ImageOut Write is the literary companion journal to the annual ImageOut Film Festival of Rochester, NY. “Color Me Your Color Baby” appears on p. 20. of Volume 3: Personal Pronouns, edited by Brad Craddock. It’s an appreciation of Blondie.
I don’t realize this at the time, because as a dissociative teen boy, I realize very little of consequence. I experienced a major shift in consciousness, brought on by this pop song–a very good pop song, but still. I’ll circle back to this moment, that ecstasy in the back seat of that spacious and smooth-rolling vehicle, over and again, for decades. The longing this song instilled in me has bent the trajectory of my existence. It was the song and its connection to the movie, but not the movie itself, remember: I only took the time to watch Paul Schrader’s conflicted, uneven film very recently, on Netflix. At sixteen, I had to supply my own paramount pictures. I never did summon the courage to buy the record, or embrace the band as a fan. Instead I internalized it; “Call Me” became not so much an anthem but a tic, an obsession, like grinding your teeth, or twitching. That driving beat was my adrenaline response; those crashing guitars pulsed at my temples as I stared down at my changing body in the shower, as I dodged the enforcers, as I wandered through suburban nights.
The Roundup is a digital zine edited by Edmund Jessup. This story appeared in The Pride Issue, June 2014, p. 36. For years, I sent out Tramporium Reports to a select group of friends. They were sexual travelogues written as reports to a government agency overseeing the homosexual ecosystem by a field agent.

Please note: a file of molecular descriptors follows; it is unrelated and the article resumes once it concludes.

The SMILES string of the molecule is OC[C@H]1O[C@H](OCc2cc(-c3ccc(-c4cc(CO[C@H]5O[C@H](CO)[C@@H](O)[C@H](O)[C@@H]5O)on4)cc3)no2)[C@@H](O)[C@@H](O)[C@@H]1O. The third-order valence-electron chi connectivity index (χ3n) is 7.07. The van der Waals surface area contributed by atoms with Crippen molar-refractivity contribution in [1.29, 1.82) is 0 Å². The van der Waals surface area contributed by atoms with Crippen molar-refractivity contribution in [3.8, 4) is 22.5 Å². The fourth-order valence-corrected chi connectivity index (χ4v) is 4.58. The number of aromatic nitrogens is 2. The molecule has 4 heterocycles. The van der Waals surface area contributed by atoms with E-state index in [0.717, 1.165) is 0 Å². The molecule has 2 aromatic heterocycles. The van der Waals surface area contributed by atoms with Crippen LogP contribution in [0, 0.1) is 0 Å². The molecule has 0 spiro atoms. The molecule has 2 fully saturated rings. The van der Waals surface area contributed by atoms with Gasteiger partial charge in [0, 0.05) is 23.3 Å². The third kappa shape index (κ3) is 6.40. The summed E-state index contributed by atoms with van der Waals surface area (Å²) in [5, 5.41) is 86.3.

Who knows, there may be one more subject out there before I fly back across the desert and the plains and the mountain ranges and the rivers, hurtling towards the East, hastening the winter dark. There’s still some charge in my batteries, still some arrows in my sheath, still some nexus of instinct and analysis and intuition to tease out through the darkness. It’s live and I am here, less than thirty feet away, and we are the star array over the desert night, and these are our time-lapse star trails.”
This account of my family’s relationship with Marilyn Monroe appeared in Salon in September of 2013. It was edited by Sarah Hepola.
This central family icon, the 25¢ photo booth picture, marks a confluence of currents in mid-century American life: the rise of automation; the golden age of the Hollywood studio system; and the advent of a postwar middle class, availing of leisure and distraction at a theme park. To my impressionable mind, it was central to the accumulated mythos of my maternal clan. Their operatic melodrama, Grandma Helen’s sequined gowns, her dimpled beauty queen past, her late-life shift to nightclub hostess, the Sicilian passion, the call of the sea — all presided over by the spectral smile of the tragic platinum starlet.
This piece is cited in the upcoming (2016) documentary What Ever Happened to Norma Jeane? directed by Ian Ayres.
Dominick Reading for Filth is an illustrated chapbook with transcripts from live readings, published September 2013. Available in the US, UK and Europe from CreateSpace at the link.
From: “R U Available?” p. 59:
I’m willing to put it all out there, to own it, to be my whole self. I’m able to love this person with this story, today. In fact, I’m ready to love all the people who figure into this story: earnest President Obama, the feckless Bush administration, the angry teabagger mob, my dead sugar daddy, Dean Johnson, the Republican Undertaker, Arpad Miklos, the obese fisting bottom, the Caribbean cock gobbler, diligent, focused HedMaster, that hot mess from New Jersey, Gabriel, his Brazilian dentist, slutty Christian, Emo Boy, and the inscrutable Nurse Freddy. May you be honest, may your teeth be straight and may you love, care for and comfort everyone in your lives.
So to the question: “R U available?” The answer is: a little more each day.